Robert Luongo's passing, nearly 16 years ago took from many a good man, with a brilliant mind and a love of family and friends.

But while Robert may have departed this life at the young age of 49, his legacy continues to resonate, according to his older brother, Lenny.

Robert was a 1973 graduate of Belleville High School, where he was captain of the football and track teams. He would attend Harvard University and was on his way to a stellar business career, as well as being a loving husband and father.

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In 1999, Robert developed symptoms that were later confirmed to be the beginning of amyotrophic lateral sclerosis, or ALS. It is a progressive neurodegenerative disease that affects nerve cells in the brain and the spinal cord. 

According to the ALS Association website, motor neurons reach from the brain to the spinal cord and from the spinal cord to the muscles throughout the body. The progressive degeneration of the motor neurons in ALS eventually leads to their demise. When the motor neurons die, the ability of the brain to initiate and control muscle movement is lost. 

With voluntary muscle action progressively affected, people may lose the ability to speak, eat, move and breathe. The motor nerves that are affected when you have ALS are the motor neurons that provide voluntary movements and muscle control. Examples of voluntary movements are making the effort to reach for a smart phone or step off a curb. These actions are controlled by the muscles in the arms and legs.

ALS, of course, is also known as Lou Gehrig's Disease, in memory of the New York Yankees slugger who died from the effects of ALS in 1941, at the age of 37.

Lenny Luongo, eight years his brother's senior, recalls the friendship and support which was provided by Robert from many family and friends, particularly Phil Cuzzi, a classmate of Robert's at Belleville High and today a successful Major League Baseball umpire. 

"Phil was very close to Robert," said Lenny last week. "When Robert was diagnosed with ALS, Phil made him a promise that he'd help Robert's daughter, Dominique eventually follow her dad's footsteps and attend Harvard."

During Robert's illness, Cuzzi worked hard to provide his friend with tools that would help him communicate. In 2003, Robert received a computer that could read a person's eyes and generate words.

"It was tough," recalled Lenny. "The technology then isn't what it is today. Robert did his best, but it was hard for him. At the time, it was good for Robert to have that ability. His mind was very sharp."

On March 17, 2004, Robert Luongo died. He was 49 years old.

Less than a year later, Cuzzi began the first Robert Luongo ALS Fund Dinner, at Nanina's in the Park, in Belleville to honor Robert's legacy, as well as raise money for multiple causes, including research to one day put an end to this wretched disease.

"There were probably around 325 people at that first dinner," said Lenny. "It was a great turnout, and, of course, Nanina's did a tremendous job. From there, it just continued to grow."

Cuzzi had become an MLB umpire in 1999, after a long run in the minor leagues.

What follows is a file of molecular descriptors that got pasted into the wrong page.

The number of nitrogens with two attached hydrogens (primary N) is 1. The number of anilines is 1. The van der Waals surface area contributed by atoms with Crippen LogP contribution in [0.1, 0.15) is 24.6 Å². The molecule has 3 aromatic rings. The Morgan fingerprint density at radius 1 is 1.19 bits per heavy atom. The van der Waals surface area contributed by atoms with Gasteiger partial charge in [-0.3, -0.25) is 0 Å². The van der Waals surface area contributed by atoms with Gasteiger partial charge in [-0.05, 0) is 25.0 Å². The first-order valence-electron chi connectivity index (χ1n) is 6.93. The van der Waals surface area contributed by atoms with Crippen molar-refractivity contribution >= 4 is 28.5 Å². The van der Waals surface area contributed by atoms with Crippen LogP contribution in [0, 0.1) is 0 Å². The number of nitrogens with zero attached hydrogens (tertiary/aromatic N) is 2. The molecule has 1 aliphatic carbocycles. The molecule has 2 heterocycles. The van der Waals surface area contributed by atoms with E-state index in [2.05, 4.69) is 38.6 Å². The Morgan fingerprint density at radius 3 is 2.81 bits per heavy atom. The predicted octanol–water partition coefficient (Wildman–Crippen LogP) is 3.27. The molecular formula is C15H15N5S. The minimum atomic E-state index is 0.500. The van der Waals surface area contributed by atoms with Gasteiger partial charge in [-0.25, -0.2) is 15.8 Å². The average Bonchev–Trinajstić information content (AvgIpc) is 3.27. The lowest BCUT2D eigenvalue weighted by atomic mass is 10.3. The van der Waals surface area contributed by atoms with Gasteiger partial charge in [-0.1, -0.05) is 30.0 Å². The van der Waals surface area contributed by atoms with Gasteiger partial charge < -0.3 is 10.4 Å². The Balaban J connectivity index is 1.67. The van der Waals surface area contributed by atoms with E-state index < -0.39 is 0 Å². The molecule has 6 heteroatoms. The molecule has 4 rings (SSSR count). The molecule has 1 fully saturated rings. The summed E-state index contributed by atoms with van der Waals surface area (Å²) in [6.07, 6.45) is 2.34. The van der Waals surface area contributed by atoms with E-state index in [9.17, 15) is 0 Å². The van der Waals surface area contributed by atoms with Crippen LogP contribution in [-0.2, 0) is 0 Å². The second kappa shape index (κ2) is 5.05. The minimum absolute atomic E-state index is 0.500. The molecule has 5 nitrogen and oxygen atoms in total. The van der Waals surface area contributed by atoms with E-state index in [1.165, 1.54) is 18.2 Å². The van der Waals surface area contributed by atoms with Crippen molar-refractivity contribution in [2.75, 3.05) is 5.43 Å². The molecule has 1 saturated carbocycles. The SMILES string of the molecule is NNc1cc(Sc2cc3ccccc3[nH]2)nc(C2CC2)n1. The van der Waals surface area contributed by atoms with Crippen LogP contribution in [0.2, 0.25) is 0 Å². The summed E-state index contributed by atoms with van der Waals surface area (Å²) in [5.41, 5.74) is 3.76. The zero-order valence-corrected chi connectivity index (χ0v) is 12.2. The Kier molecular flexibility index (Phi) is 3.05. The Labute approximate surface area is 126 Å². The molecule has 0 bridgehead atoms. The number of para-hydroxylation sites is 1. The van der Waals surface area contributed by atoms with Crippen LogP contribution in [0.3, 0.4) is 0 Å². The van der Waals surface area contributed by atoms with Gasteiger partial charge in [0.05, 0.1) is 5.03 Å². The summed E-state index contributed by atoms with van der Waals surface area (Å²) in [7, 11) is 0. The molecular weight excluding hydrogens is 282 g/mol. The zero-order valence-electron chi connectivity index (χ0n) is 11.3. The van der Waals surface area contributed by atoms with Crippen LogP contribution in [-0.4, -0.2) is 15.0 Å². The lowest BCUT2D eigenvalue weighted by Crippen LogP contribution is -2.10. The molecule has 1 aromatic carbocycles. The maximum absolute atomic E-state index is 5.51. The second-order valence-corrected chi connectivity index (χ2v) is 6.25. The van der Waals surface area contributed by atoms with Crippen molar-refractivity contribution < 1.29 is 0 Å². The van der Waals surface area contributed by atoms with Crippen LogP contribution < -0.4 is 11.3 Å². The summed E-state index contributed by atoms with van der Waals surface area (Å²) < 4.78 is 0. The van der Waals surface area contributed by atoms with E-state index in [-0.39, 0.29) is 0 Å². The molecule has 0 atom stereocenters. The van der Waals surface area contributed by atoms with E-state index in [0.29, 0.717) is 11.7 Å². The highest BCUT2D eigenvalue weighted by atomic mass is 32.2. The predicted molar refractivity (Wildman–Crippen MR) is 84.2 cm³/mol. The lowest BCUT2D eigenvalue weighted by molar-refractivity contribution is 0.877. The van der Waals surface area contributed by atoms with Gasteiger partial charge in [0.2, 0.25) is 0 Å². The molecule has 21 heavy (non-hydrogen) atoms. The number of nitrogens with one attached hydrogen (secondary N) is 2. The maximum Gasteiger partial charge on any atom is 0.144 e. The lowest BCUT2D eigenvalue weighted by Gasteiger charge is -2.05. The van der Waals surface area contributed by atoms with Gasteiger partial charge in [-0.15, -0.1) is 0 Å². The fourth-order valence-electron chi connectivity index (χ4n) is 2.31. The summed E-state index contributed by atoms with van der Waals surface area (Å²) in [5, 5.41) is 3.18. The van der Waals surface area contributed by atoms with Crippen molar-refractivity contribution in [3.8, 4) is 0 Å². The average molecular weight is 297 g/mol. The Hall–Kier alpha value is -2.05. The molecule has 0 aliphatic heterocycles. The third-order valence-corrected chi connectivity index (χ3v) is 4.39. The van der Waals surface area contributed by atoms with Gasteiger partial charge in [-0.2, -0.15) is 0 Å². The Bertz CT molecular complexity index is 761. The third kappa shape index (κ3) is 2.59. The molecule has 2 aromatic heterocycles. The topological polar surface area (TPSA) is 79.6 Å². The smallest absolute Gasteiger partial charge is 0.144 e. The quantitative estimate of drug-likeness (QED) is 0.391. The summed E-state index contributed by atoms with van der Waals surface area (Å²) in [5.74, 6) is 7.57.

"Robert would go to Phil's minor league games everywhere possible," said Lenny, with a laugh. "I'm talking places no one had ever heard of, in the Southern League. That's the life of an ump in the minor leagues. It's not easy."

Cuzzi's promotion to the big leagues, ironically came in the same year Robert was diagnosed with ALS. It was during that time that Cuzzi made the promise to Robert that he'd do everything possible, financially. to help Robert's daughter make it to Harvard one day. 

"Phil was always there," sad Lenny. "And after Robert died, the dinner took on a life of its own, with the silent auction and all the sports memorabilia."

The dinner has been held every year at Nanina's since the 2005 inception. On Jan. 30, the 16th Robert Luongo ALS Dinner will be celebrated.

"Every year, there seems to be a new attendance record for Nanina's when it comes to the dinner," said Lenny. "It's amazing. Dominique has already graduated, from Harvard, but the dinner continues to evolve. Phil's commitment to finding a cure for ALS and donating money for research is really something."

Every year at the dinner, the guest speaker is always a well-kept secret. Hall of Fame baseball managers Tommy Lasorda, Joe Torre and Tony LaRussa have been among the past guest speakers. A number of sports celebrities, such as Bob Costas, Larry Holmes and Gerry Cooney have been regulars at the dinner.

January 17, 2020 would have been Robert Luongo's 65th birthday. And while he may not be with his loved ones, physically, his spirit and love for life has never wavered. 

Lenny was asked how Robert would have reacted to all the attention the dinner in his memory has provided.

"I think he'd be proud," said Lenny. "It's a great event and our family is so appreciative. My dad (Michael) lived until 95 years of age and was able to attend a number of the dinners. He really enjoyed them. My dad didn't hear that well, so Sam Stellatella would film the dinners and send them to my father, so he could hear the speeches better, from home, after the event. 

"And my mother, Angelina (everyone called her Lee) was also at some of the earlier dinners.

"While Robert would be proud, he probably would have had a couple of comments on the dinner. You know, constructive criticism. But that was Robert."

The Robert Luongo ALS Fund Dinner continues to raise money for research and has become a wonderful symbol of charity and goodwill. 

That's just the way the Luongo family would prefer to honor Robert's life. Robert Luongo and his family were Belleville, NJ originals and a wonderful link to a cherished past.